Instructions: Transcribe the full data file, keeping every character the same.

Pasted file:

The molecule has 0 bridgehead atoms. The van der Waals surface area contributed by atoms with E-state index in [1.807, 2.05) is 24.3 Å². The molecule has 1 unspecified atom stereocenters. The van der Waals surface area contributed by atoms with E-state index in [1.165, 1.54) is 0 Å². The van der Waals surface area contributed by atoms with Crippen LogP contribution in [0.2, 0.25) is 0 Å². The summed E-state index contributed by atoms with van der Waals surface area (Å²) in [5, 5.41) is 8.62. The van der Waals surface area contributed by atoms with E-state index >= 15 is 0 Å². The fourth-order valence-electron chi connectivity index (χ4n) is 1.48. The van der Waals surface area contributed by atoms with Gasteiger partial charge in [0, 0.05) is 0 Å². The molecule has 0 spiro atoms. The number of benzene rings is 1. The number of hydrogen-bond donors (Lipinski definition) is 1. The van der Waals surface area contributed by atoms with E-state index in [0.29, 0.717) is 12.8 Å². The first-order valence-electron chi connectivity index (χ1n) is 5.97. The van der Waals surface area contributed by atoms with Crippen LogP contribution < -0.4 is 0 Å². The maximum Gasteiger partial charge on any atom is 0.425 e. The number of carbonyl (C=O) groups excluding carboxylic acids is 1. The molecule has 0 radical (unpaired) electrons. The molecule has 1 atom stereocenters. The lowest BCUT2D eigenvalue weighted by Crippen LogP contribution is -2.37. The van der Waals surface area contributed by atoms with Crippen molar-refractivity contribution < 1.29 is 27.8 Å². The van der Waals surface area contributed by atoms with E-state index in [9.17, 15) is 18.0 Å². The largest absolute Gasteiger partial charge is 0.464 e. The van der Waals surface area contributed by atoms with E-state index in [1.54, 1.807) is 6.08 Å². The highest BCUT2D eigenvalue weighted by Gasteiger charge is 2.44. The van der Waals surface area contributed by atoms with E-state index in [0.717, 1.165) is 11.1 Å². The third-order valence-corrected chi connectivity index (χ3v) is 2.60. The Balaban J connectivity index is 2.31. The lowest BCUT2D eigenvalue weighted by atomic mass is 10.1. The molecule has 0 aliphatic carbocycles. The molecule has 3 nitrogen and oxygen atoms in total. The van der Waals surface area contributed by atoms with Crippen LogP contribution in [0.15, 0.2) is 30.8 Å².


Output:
The molecule has 0 bridgehead atoms. The van der Waals surface area contributed by atoms with E-state index in [1.807, 2.05) is 24.3 Å². The molecule has 1 unspecified atom stereocenters. The van der Waals surface area contributed by atoms with E-state index in [1.165, 1.54) is 0 Å². The van der Waals surface area contributed by atoms with Crippen LogP contribution in [0.2, 0.25) is 0 Å². The summed E-state index contributed by atoms with van der Waals surface area (Å²) in [5, 5.41) is 8.62. The van der Waals surface area contributed by atoms with E-state index >= 15 is 0 Å². The fourth-order valence-electron chi connectivity index (χ4n) is 1.48. The van der Waals surface area contributed by atoms with Gasteiger partial charge in [0, 0.05) is 0 Å². The molecule has 0 spiro atoms. The number of benzene rings is 1. The number of hydrogen-bond donors (Lipinski definition) is 1. The van der Waals surface area contributed by atoms with E-state index in [0.29, 0.717) is 12.8 Å². The first-order valence-electron chi connectivity index (χ1n) is 5.97. The van der Waals surface area contributed by atoms with Crippen LogP contribution < -0.4 is 0 Å². The maximum Gasteiger partial charge on any atom is 0.425 e. The number of carbonyl (C=O) groups excluding carboxylic acids is 1. The molecule has 0 radical (unpaired) electrons. The molecule has 1 atom stereocenters. The lowest BCUT2D eigenvalue weighted by Crippen LogP contribution is -2.37. The van der Waals surface area contributed by atoms with Crippen molar-refractivity contribution < 1.29 is 27.8 Å². The van der Waals surface area contributed by atoms with E-state index in [9.17, 15) is 18.0 Å². The largest absolute Gasteiger partial charge is 0.464 e. The van der Waals surface area contributed by atoms with E-state index in [1.54, 1.807) is 6.08 Å². The highest BCUT2D eigenvalue weighted by Gasteiger charge is 2.44. The van der Waals surface area contributed by atoms with E-state index in [0.717, 1.165) is 11.1 Å². The third-order valence-corrected chi connectivity index (χ3v) is 2.60. The Balaban J connectivity index is 2.31. The lowest BCUT2D eigenvalue weighted by atomic mass is 10.1. The molecule has 0 aliphatic carbocycles. The molecule has 3 nitrogen and oxygen atoms in total. The van der Waals surface area contributed by atoms with Crippen LogP contribution in [0.15, 0.2) is 30.8 Å².